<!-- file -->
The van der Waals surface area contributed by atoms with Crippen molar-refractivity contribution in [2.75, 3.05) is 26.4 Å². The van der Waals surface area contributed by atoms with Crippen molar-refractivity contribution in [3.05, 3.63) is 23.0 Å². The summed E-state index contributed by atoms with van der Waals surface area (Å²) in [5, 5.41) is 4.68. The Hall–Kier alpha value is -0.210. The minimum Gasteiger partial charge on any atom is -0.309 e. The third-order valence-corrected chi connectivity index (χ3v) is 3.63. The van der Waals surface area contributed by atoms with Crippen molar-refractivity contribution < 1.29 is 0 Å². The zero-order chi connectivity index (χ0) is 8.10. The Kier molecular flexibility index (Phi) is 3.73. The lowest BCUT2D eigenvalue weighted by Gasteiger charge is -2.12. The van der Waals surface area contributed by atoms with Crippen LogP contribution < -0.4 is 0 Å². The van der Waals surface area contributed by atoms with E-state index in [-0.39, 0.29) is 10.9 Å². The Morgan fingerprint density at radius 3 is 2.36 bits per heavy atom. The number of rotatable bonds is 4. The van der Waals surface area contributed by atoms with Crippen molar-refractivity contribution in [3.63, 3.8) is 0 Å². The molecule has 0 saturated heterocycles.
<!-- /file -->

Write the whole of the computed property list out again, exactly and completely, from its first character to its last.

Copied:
The van der Waals surface area contributed by atoms with Crippen molar-refractivity contribution in [2.75, 3.05) is 26.4 Å². The van der Waals surface area contributed by atoms with Crippen molar-refractivity contribution in [3.05, 3.63) is 23.0 Å². The summed E-state index contributed by atoms with van der Waals surface area (Å²) in [5, 5.41) is 4.68. The Hall–Kier alpha value is -0.210. The minimum Gasteiger partial charge on any atom is -0.309 e. The third-order valence-corrected chi connectivity index (χ3v) is 3.63. The van der Waals surface area contributed by atoms with Crippen molar-refractivity contribution < 1.29 is 0 Å². The zero-order chi connectivity index (χ0) is 8.10. The Kier molecular flexibility index (Phi) is 3.73. The lowest BCUT2D eigenvalue weighted by Gasteiger charge is -2.12. The van der Waals surface area contributed by atoms with Crippen LogP contribution < -0.4 is 0 Å². The van der Waals surface area contributed by atoms with E-state index in [-0.39, 0.29) is 10.9 Å². The Morgan fingerprint density at radius 3 is 2.36 bits per heavy atom. The number of rotatable bonds is 4. The van der Waals surface area contributed by atoms with Crippen molar-refractivity contribution in [3.63, 3.8) is 0 Å². The molecule has 0 saturated heterocycles.